Many of today’s executive nurse leaders have achieved their positions thanks to years of experience in nursing management and other fields, such as business management, healthcare quality, and advocacy. Others prefer to give themselves an advantage with a doctoral degree explicitly designed for executive nurse leadership. These programs, which grant a Doctor of Nursing Practice (DNP), offer a terminal degree in nursing focused on the wide variety of skills needed for executive positions.

Coursework and residency programs provide the doctoral student with in-depth knowledge of:

  • Management and communication styles 
  • Healthcare finance
  • Interdepartmental collaboration
  • Reporting to and influencing executives and board members
  • Advocacy for nursing staff
  • Policy development priorities
  • Enacting patient care models
  • Statistical analysis and leveraging data
  • Business strategy
  • Quality and safety

Upon completion of this focused DNP program, graduates are prepared to take on such positions as Chief Nursing Officer, Vice President of Nursing, or Chief Nurse Executive. These roles generally command average annual base salaries upwards of $155,000 (Payscale.com). 

And while certification is not usually required by decision makers looking to fill nurse executive positions, several bodies grant certification. These can help an aspiring executive demonstrate a particular interest or expertise:

  • Nurse Executive & Nurse Executive Advanced (NE-BC and NEA-BC) from the ANCC
  • Fellow of the American College of Healthcare Executives (FACHE)
  • Certified in Executive Nursing Practice (CENP®) from the AONL

Professional development: Continuing education, mentors, and more

There are hundreds of opportunities for informal education for executive nurse leaders. In-person learning, webinars, non-credit courses, and symposia are available to enhance one’s skill set. Classes are available from various sources, including universities, foundations, professional organizations, and maybe even through one’s employer. Some courses may be appropriate for nurse leaders at any level, while others are targeted to specific roles such as manager, director, or executive.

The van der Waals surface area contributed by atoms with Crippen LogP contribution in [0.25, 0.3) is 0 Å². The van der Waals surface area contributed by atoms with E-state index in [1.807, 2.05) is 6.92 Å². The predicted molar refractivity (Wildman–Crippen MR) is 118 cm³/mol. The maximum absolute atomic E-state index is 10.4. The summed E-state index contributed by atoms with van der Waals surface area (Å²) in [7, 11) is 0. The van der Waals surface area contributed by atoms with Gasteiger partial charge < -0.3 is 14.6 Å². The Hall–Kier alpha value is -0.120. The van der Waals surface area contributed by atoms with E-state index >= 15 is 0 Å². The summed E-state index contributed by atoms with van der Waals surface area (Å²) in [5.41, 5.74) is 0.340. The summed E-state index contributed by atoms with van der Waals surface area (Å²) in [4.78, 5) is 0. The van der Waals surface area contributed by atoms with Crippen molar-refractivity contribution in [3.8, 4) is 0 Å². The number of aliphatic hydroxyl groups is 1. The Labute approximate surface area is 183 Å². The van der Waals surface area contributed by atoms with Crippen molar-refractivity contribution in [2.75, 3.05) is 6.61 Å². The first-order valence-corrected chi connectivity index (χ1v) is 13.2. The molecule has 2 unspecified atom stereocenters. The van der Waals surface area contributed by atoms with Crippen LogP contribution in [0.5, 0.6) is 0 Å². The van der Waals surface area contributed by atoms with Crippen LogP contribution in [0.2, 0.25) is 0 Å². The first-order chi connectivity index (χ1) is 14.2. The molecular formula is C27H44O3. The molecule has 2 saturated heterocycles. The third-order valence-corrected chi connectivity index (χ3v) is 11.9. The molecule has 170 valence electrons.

Mentorship is another valuable tool for honing professional skills. Executive nurse leaders (or those aspiring to be) may be able to develop a mentor relationship within their organization. Still, opportunities may be available through other groups with a vested interest in supporting and expanding the nurse executive role. Such groups include universities (either within or outside of a degree program), the American Organization for Nursing Leadership (AONL), the American Nurses Association (ANA), and others.

Becoming a member of one or more professional organizations that cater to nurse executives is also a good strategy for one’s career development. By meeting other executives, you can share experiences around problem-solving, keep your finger on evolving industry trends, and learn about vital regulatory changes and nursing advocacy.

Executive nurse leaders should also consider becoming members of boards of health-related institutions, such as community health systems. These may offer “learn as you teach” opportunities and widen one’s perspective on health care needs outside of the executive’s work environment.

All these learning options should be undertaken not only in the quest for personal professional development but as ways to empower and advance the interests of other nurses and improve the industry as a whole.

Become a doctorally-prepared executive nurse leader through Baylor University Online

If you are thinking about what will give you the best foundation for a career as an executive nurse leader, be sure to look at the Doctor of Nursing Practice–Executive Nurse Leader (DNP-ENL) program from the Louise Herrington School of Nursing at Baylor University. All coursework is completely online, which allows a candidate to pursue their degree while keeping their current work schedules.

The DNP-ENL program provides the skills needed to execute business strategies, manage teams, enact policies and interact with other executive-level staff. With these skills overlaid on a solid foundation of nursing practice, you will be able to serve your organization and the patient population in their care.

Expand your reach as an executive nurse leader. Learn about how a DNP-ENL degree from Baylor can help you meet your goals.